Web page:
x Abu Dhabi, UAEThursday 27 July 2017

Morocco's PJD party has a lesson for other Islamists

By declaring its independence from the Muslim Brotherhood, the Islamists in Morocco have shown a new way forward, an Arabic-language commentator says. Other topics: Palestinian prisoners and inventors at Idex.

The moderate Islamist Justice and Development Party (PJD), which has led a coalition government in Morocco for over a year now, has managed to set itself apart from the other Islamist parties that have risen to power after the Arab Spring uprisings, according to Othman Mirghani, a columnist with the pan-Arab newspaper Asharq Al Awsat.

First of all, the PJD has made it clear that it has no organisational or operational ties with the transnational Muslim Brotherhood movement, the author said.

The PJD leader, Abdelilah Benkirane, who is currently the head of the Moroccan government, once said in a public statement: "Our party does not belong to the Muslim Brotherhood movement; we come from their school [of thought], but we have no organisational relationship with them. We have our own evolutionary path, our own thinking and our own institutions."

With this statement, Mr Benkirane "drew a clear line" between his party and the Muslim Brothers, Mirghani said.

"He chose to emphasise the points of difference between his party and the Brotherhood … especially at this point in time when too many comparisons are being made between political Islam movements in the region."

For sure, one thing that distinguishes the Justice and Development Party from the rest of the pack is the fact that it operates within "a constitutional monarchy", the author said, a monarchy that the party respects and hails as the country's stabiliser.

In an interview last week with several Arabic news outlets, Mr Benkirane said that "Moroccans have a historical consciousness about the fact that the monarchy represents their stability and guarantees their unity".

The columnist went on: "Mr Benkirane made some really important points in that interview at a time when the majority of political Islam movements - that is, movements that hog Islam and seek to exploit it for political gain - are gradually steering away from the air of democracy and inching closer to despotic ways."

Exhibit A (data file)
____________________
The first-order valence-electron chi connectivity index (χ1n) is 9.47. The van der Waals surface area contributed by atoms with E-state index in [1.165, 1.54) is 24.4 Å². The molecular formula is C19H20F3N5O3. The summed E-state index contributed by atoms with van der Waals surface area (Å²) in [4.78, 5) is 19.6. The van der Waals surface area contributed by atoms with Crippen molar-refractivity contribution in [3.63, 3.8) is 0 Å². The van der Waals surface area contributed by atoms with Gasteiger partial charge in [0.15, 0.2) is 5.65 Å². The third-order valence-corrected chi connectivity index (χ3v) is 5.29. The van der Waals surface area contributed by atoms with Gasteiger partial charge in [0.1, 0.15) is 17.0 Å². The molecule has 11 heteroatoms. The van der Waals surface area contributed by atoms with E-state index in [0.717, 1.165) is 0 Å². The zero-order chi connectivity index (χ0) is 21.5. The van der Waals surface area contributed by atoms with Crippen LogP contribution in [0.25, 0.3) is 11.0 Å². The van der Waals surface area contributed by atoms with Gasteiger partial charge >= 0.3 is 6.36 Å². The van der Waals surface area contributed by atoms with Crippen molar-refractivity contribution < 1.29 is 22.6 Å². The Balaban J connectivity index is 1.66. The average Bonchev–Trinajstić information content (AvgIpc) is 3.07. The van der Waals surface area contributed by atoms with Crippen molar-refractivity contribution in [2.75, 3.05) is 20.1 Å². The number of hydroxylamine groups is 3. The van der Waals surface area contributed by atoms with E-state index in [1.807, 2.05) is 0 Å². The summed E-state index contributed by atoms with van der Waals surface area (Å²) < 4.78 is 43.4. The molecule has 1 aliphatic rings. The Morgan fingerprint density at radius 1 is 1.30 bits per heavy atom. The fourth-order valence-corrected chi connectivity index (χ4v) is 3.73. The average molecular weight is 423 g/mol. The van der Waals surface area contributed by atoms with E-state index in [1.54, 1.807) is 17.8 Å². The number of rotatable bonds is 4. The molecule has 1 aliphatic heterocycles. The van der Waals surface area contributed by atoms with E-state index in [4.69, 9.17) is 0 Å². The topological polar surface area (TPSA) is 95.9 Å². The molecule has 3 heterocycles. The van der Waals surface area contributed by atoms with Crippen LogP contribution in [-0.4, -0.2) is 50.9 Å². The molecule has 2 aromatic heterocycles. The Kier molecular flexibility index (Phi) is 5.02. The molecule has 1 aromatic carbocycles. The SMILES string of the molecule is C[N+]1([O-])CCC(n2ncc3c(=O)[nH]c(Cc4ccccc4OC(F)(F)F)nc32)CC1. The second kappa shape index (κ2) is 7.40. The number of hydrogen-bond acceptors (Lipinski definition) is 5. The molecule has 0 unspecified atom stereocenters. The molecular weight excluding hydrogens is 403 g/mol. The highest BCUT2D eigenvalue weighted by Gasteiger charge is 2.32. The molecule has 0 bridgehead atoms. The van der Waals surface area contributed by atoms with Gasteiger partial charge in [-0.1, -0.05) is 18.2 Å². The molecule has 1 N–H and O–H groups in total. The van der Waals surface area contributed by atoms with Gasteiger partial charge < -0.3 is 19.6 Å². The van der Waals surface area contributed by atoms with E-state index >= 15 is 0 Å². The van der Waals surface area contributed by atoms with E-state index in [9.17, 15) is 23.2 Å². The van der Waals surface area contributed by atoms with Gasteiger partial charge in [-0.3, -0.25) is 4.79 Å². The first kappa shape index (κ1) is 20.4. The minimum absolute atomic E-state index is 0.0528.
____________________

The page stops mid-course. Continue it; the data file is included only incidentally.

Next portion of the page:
During the interview, Mr Benkirane said his party was elected in 2011 not to "ask men to grow a beard and women to wear hijab" but rather to serve the Moroccan people.

He said: "My innermost conviction is that the people did not vote for us … so we would subject them to our own understanding of Islam; they voted for us so we would do something to solve their problems … Our goal is not to Islamise society, because society is already Muslim."

The PJD leader also humbly acknowledges that running a country is not such an easy task, noting that if his party fails, "well, we are not the only party in town", Mr Benkirane said.

"What a lesson to those who would listen," the author concluded.

Hunger strike must have global response

Again, Israel has clamped down violently on Palestinian prisoners who have resorted to hunger strikes to attract the attention of a world distracted by other events, said the Dubai-based daily Al Bayan in its editorial on Wednesday.

On Tuesday, 800 Palestinian prisoners in Israeli jails went on a hunger strike in a show of solidarity with other Palestinian prisoners who have been on a prolonged food strike - mainly Samer Al Issawi, who was recaptured in 2012 after being freed as part of a prisoner-release deal.

In parallel, thousands of Palestinians in the West Bank held demonstrations to show support to the hunger strikers.

"The step is designed to underscore the unrelenting Israeli cruelty against unarmed Palestinians who have nothing but their solid will to resist the injustice done to them," said the paper.

Israel's shameless practices towards the Palestinian prisoners in its jails - estimated at over 4500 - prove its indifference towards international laws, as no amount of pressure from the international community could compel it to put an end to the situation.

"The international community stands before a historical responsibility towards these oppressed prisoners. The US, in particular, must exert pressure on the occupation forces to stop the aggravation against prisoners," said Al Bayan.

 

 

Future is bright for Emirati inventors

Not only does Idex serve a platform for companies and nations to showcase, and sign deals in, defence technology, it also offers a good opportunity for talented Emiratis to improve their skills and capabilities, observed Saeed Hamdan, an Emirati columnist, in yesterday's edition of Abu Dhabi-based Al Ittihad.

Among the inventions by talented Emiratis showcased this year were a tiny reconnaissance drone with surveillance and tracking cameras; a military vehicle seat tailored to soldiers' needs; and a multipurpose vehicle, by an Emirati woman, that will enter an international competition in Washington, the writer noted.

It was a good gesture from Idex organisers to allow these young Emiratis to exhibit, and it would be even better if manufacturers seek to adopt these projects and give the inventors the chance to realise their dreams.

There have been many reports of significant achievements by Emiratis recently. A few months ago, the World Intellectual Property Organisation revealed that two out of 18 registered inventions belonged to Emirati Aida Al Muhairibi and her husband Wasfi Alshdaifat.

Young inventors need an encouraging environment, and "we are all responsible to support and encourage them", the writer said.

 

* Digest compiled by the Translation Desk

translation@thenational.ae